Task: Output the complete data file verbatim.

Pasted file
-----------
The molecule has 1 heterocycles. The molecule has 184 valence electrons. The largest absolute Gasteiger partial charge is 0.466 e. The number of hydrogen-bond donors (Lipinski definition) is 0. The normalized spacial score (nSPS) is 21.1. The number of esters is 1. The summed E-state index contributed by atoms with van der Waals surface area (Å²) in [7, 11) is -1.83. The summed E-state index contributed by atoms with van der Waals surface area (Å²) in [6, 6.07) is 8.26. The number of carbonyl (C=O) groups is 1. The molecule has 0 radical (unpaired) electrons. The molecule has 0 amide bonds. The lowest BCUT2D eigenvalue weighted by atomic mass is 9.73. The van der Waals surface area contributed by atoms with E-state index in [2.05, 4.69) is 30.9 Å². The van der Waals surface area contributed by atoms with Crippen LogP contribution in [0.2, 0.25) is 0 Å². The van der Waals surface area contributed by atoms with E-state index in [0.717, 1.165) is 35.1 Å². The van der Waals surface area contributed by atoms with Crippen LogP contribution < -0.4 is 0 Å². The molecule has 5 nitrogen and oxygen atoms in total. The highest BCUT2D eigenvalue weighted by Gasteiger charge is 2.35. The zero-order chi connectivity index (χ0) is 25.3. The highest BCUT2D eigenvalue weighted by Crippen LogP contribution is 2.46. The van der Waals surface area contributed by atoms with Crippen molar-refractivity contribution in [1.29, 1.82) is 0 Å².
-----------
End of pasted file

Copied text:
The molecule has 1 heterocycles. The molecule has 184 valence electrons. The largest absolute Gasteiger partial charge is 0.466 e. The number of hydrogen-bond donors (Lipinski definition) is 0. The normalized spacial score (nSPS) is 21.1. The number of esters is 1. The summed E-state index contributed by atoms with van der Waals surface area (Å²) in [7, 11) is -1.83. The summed E-state index contributed by atoms with van der Waals surface area (Å²) in [6, 6.07) is 8.26. The number of carbonyl (C=O) groups is 1. The molecule has 0 radical (unpaired) electrons. The molecule has 0 amide bonds. The lowest BCUT2D eigenvalue weighted by atomic mass is 9.73. The van der Waals surface area contributed by atoms with E-state index in [2.05, 4.69) is 30.9 Å². The van der Waals surface area contributed by atoms with Crippen LogP contribution in [0.2, 0.25) is 0 Å². The van der Waals surface area contributed by atoms with E-state index in [0.717, 1.165) is 35.1 Å². The van der Waals surface area contributed by atoms with Crippen LogP contribution < -0.4 is 0 Å². The molecule has 5 nitrogen and oxygen atoms in total. The highest BCUT2D eigenvalue weighted by Gasteiger charge is 2.35. The zero-order chi connectivity index (χ0) is 25.3. The highest BCUT2D eigenvalue weighted by Crippen LogP contribution is 2.46. The van der Waals surface area contributed by atoms with Crippen molar-refractivity contribution in [1.29, 1.82) is 0 Å².